Skip to content Skip to navigation

Senior housing boot camp: Repositioning a tired community

May 9, 2012
by Patricia Sheehan, Editor-in-Chief
| Reprints
Click To View Image

There may be a dearth of new senior housing development and construction in these still fragile economic times, but repositioning/renovation activity? Well that’s a horse of a different color, as the saying goes. Owners and operators are finding that, due to aging housing stock and market changes, opportunities for renewal abound in senior housing. But transforming the old into something with current and future market appeal can be a daunting task.

The owners, operator and architect of North Hill Community, Needham, Mass., addressed these issues in an intense and fast-paced development boot camp at the 2012 Environments for Aging conference, held at Disney’s Contemporary Resort in Orlando earlier this month.

There, James Warner, FAIA, JSA Architects Interior Planners; Kevin Burke, CEO, North Hill Communities, Inc.; and Robert Snyder, President and CEO, Stonetrust Partners shared their decade-long odyssey of an endless approvals process, wooing not-in-my-backyard opponents, licensing headaches and resident resistance in an effort to renovate and reposition North Hill Community, Needham, Mass. The upscale, 26-year-old independent living campus faced stiff regional competition from fresh new developments. And, while comfortably capitalized, Snyder saw warning signals that things needed to change, including declining occupancies; small, dated apartments; no continuum of service/care, a very elderly population (a third of the residents were in their nineties or older); and poor curb appeal.

The key to moving forward wasn’t simply hiring an architect and contractor to update the physical plant, the presenters maintained. It was about expanding the mission of the community—engaging the stakeholders to determine what needed to be created that would be relevant to the future market and what needed to be branded to resonate with the future market.

In addition to all the standard and extensive market, demographic, regulatory and financial analyses for the project, there was a hugely important factor that demanded attention—the shifting of cultural values and overcoming current residents’ resistance to change—the “we like what we have” objection. As Warner said, “It was very important to design to meet the needs of the next generation,” or else nothing would have been accomplished. “People don’t want retirement housing as we’ve known it,” Snyder added. It’s about “purposeful living.” To achieve this, North Hill held resident town hall meetings and engaged a resident ombudsman.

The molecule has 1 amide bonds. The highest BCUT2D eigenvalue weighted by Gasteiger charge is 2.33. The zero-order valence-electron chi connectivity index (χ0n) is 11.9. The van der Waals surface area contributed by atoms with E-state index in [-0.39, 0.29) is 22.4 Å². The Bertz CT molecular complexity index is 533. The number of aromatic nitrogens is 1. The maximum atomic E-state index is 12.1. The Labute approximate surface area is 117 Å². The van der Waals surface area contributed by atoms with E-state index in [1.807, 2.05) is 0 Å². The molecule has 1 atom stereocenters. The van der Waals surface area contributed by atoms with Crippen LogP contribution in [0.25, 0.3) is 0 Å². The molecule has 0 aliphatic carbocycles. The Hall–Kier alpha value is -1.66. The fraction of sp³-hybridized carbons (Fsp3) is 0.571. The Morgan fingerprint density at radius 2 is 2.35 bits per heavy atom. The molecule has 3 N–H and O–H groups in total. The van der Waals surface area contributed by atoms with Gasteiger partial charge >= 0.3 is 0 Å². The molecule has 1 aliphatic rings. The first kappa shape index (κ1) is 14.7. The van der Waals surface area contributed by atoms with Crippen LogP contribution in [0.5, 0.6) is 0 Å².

In the end, the community reportedly prevailed with a forward-thinking vision, a defined mission and strategic planning. Here are a few other takeaways from North Hill’s experience, courtesy of Warner:

  • Repositioning is a team approach which may comprise the client, developers, investment backer, architect, construction company, interior designer, legal representation and feasibility consultant.
  • Strong project management is critical, with so many  moving parts involved.
  • Test all programs, design and budget assumptions. Focus on financial sustainability for the next 20 years.
  • Project complexity increases exponentially with the project’s scope.
  • The influence of baby boomers is critical. Don’t dismiss the boomers. A project must be marketable to them and fulfill their desires.
  • Plans are nothing; planning is everything. Be flexible.
Topics

Comments

This posts expresses exactly what the industry is saying. It's just not about fresh colors and upgraded corridors--it's mainly about establishing a culture that repositions your community for the future. Think "atmosphere" ... that determines whether a prospect feels like this is a place where their life can thrive--or begin to shrivel. The key component for culture change is your "hospitality index"--how much your prospects sees themselves as a "guest" or as a mere resident.